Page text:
That email was at 04:43 – I really hope Doug is abroad somewhere in another time zone! It was preceded at 03:27. In that earlier email Doug agreed with my point about how to ensure our tome is distinctive: “I think we need to make sure to keep focus on the thing that will make this book distinctive from the competition – the idea of Dirty Collaboration over and above the rather sterile notions of teamwork that are the norm


The Collaboration Diary

Day 2 – Monday 9th Sept

As I left the writing retreat and the island, the flow of documents and emails from my end ceased. I got up early to write a brief Audiences document to send to Doug and an even shorter Scope one, derived from yesterday’s workshop. That was the lot, the last outputs from five days intensive work. Then onto the boat back to the mainland.

So from intense action on my side, batted off as best possible by a busy Doug at the other, we went to radio silence all day. We both have significant other work so it will be interesting to see how stop&go the process will be. And who will fire off the next note…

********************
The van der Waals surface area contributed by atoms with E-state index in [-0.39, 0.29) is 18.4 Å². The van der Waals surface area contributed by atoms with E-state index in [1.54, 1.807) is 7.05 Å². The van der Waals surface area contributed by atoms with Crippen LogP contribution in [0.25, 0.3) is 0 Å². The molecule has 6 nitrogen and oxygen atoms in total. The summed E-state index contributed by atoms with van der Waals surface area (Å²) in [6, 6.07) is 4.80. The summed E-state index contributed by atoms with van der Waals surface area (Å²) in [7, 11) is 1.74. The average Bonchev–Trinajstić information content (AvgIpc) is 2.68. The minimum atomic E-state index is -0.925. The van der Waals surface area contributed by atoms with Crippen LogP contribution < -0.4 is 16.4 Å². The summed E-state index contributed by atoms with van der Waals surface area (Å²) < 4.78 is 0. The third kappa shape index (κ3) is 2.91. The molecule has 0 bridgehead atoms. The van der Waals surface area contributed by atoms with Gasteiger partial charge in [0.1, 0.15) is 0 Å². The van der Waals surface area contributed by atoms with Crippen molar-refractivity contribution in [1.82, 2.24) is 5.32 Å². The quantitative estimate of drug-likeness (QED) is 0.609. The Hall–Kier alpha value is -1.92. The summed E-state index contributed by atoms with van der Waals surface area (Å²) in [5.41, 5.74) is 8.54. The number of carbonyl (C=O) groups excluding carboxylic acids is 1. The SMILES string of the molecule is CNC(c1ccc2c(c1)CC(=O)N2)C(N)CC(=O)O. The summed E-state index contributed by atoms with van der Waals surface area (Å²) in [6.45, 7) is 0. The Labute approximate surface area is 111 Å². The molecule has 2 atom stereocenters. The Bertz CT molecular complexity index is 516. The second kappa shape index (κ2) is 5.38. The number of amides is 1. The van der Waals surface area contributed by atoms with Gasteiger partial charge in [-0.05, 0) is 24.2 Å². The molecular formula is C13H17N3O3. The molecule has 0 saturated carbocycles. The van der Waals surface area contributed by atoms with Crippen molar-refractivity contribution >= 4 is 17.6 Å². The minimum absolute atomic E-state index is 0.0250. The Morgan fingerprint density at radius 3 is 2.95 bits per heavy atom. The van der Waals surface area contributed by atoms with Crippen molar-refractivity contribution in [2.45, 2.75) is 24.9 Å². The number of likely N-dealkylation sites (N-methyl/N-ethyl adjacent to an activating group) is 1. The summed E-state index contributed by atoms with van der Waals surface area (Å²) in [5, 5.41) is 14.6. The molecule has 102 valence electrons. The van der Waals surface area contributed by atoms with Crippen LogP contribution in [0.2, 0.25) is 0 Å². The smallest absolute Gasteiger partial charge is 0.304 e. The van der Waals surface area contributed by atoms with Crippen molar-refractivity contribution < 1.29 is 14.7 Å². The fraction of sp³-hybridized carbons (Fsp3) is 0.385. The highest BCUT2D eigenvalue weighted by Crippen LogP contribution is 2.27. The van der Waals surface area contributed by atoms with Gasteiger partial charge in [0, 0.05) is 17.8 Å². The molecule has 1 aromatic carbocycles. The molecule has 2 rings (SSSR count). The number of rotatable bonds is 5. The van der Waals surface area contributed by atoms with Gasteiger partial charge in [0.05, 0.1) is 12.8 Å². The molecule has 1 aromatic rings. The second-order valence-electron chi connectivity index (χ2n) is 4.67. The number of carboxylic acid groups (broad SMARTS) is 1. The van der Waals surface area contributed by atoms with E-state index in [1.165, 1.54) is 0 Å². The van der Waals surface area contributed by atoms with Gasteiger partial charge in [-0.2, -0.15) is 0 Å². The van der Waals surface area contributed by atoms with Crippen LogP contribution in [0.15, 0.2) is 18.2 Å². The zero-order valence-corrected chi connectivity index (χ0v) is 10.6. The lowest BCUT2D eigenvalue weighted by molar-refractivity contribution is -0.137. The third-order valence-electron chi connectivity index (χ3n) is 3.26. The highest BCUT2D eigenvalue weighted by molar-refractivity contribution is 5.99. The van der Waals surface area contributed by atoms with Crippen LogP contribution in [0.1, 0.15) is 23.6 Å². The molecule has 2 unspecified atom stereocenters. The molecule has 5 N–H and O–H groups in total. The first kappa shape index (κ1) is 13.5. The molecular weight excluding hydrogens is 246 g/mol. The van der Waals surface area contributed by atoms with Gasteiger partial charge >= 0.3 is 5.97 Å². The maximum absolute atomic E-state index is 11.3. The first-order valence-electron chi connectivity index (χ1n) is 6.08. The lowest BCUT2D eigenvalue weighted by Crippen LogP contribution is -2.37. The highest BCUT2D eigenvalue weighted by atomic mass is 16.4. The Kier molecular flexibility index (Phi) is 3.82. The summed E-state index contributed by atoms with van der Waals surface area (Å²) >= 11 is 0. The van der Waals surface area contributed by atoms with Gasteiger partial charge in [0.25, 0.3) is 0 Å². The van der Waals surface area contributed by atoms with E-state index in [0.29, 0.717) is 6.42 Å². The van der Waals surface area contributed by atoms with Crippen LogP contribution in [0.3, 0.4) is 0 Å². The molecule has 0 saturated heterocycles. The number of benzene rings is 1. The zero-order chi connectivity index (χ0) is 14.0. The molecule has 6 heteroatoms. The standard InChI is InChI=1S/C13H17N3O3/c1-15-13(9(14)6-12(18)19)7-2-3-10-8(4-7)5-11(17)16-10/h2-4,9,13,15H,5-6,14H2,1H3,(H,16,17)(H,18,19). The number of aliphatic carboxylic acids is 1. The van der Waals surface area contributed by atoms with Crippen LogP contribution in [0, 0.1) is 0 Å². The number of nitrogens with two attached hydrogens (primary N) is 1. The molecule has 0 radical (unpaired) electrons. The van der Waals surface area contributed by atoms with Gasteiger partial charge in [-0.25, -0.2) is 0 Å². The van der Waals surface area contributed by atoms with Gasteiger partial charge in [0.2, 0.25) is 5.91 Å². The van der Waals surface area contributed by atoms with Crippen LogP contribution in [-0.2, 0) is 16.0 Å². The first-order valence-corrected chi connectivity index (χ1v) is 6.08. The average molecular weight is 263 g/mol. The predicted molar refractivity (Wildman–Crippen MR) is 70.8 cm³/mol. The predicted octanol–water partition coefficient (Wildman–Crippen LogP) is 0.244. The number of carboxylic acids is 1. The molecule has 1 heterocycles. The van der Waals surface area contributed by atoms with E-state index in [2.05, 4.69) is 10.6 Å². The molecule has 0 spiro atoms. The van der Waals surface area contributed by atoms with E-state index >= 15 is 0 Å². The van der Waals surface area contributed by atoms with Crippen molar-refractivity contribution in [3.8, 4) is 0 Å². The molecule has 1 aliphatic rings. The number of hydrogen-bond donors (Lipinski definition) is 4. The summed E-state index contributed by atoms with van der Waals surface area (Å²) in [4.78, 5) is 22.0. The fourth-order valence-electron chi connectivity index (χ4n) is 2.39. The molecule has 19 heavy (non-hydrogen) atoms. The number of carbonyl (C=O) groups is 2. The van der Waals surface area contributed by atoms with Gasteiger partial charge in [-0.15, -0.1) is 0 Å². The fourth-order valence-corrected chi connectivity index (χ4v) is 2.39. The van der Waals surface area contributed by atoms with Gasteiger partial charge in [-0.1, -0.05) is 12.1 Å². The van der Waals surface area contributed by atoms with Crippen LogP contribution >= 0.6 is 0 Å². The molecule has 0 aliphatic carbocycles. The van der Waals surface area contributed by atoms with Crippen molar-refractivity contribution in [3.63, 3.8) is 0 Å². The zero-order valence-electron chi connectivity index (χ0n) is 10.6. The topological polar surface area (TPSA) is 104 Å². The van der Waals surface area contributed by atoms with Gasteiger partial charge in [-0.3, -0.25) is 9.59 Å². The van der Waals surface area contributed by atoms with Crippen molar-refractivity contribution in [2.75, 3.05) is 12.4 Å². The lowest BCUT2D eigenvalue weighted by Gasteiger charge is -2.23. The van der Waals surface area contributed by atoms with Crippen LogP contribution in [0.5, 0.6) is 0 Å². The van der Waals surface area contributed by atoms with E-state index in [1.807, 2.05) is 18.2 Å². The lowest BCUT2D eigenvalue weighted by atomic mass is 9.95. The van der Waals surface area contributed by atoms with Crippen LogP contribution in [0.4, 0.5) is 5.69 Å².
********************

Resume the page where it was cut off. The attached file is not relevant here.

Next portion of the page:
The Collaboration Diary

Day 1 – Sun 8th Sept 2019

While out walking and talking with Jonathan Gosling, the leader of the writing retreat I was attending on Lambay Island, Co. Dublin, Ireland, I had the notion that to reflect the meta dimension of our book – Doug and I collaborating on a book about collaborating – we should each keep a diary of how the process looked from our side.

I got back to my desk in the library of the White House and fired off a short email to suggest the diary idea to Doug. He swiftly replied: “That diary idea is a superb one.”